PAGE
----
Communication

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Flowers, Floats, Auxiliary Aids and Services: Planning for Access at the Tournament of Roses

by Jennifer K. Skulski, National Center on Accessibility

Who doesn’t love a parade?  The floats.  The marching bands.  The pageantry.  From your hometown Fourth of July parade to the Macy’s Thanksgiving Day Parade, there’s a festive spirit in the air.  And of course, who doesn’t love the granddaddy of them all…the parade that has brought in the new year for more than 100 years now…the Tournament of Roses Parade.

What are Alternate Formats? How Do They Apply to Programs and Services?

An alternate brochure used at the Lincoln Home NHP is formatted with Braille at the top of the page and equivalent text in the center of the page.  A swatch of tapestry used in the restoration is attached at the bottom of the page giving visitors the opportunity to feel the fabric.In addition to physical and attitudinal barriers, people with disabilities also encounter barriers in the format in which information is presented. Under Title II of the Americans with Disabilities Act and Section 504 of the Rehabilitation Act of 1973, federally conducted and assisted programs along with programs of state and local government are required to make their programs accessible to people with disabilities as well as provide effective communication. Effective communication means to communicate with people with disabilities as effectively as communicating with others.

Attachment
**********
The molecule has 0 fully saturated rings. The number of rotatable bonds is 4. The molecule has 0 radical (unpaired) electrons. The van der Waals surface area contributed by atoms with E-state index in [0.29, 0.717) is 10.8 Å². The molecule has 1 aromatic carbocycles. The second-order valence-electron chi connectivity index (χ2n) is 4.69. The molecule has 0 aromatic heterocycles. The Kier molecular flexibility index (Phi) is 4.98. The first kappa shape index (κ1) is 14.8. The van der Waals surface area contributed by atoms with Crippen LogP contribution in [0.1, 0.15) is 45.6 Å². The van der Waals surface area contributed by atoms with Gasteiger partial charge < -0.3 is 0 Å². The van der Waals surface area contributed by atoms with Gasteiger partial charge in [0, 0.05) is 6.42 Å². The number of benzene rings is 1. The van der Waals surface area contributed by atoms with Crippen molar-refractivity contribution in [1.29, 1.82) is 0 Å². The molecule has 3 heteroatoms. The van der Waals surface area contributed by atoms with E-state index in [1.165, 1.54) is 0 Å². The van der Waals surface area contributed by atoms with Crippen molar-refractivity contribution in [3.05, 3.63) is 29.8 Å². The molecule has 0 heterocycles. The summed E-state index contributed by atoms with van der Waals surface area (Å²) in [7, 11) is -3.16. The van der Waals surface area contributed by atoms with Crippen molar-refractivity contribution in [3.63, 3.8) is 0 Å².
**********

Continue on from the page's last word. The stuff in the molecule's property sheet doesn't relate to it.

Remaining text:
Effective Communication in Parks and Recreation

A woman walks to the front of the room and begins to communicate in American Sign Language. The hearing participants look at each other in confusion. Worry is displayed on each person's face as they wonder how will they understand the information presented in the class. For many people with visual, auditory, or cognitive impairments, this scenario can be a daily event. Effective communication is essential for an individual to be able to participate and benefit in programs and activities.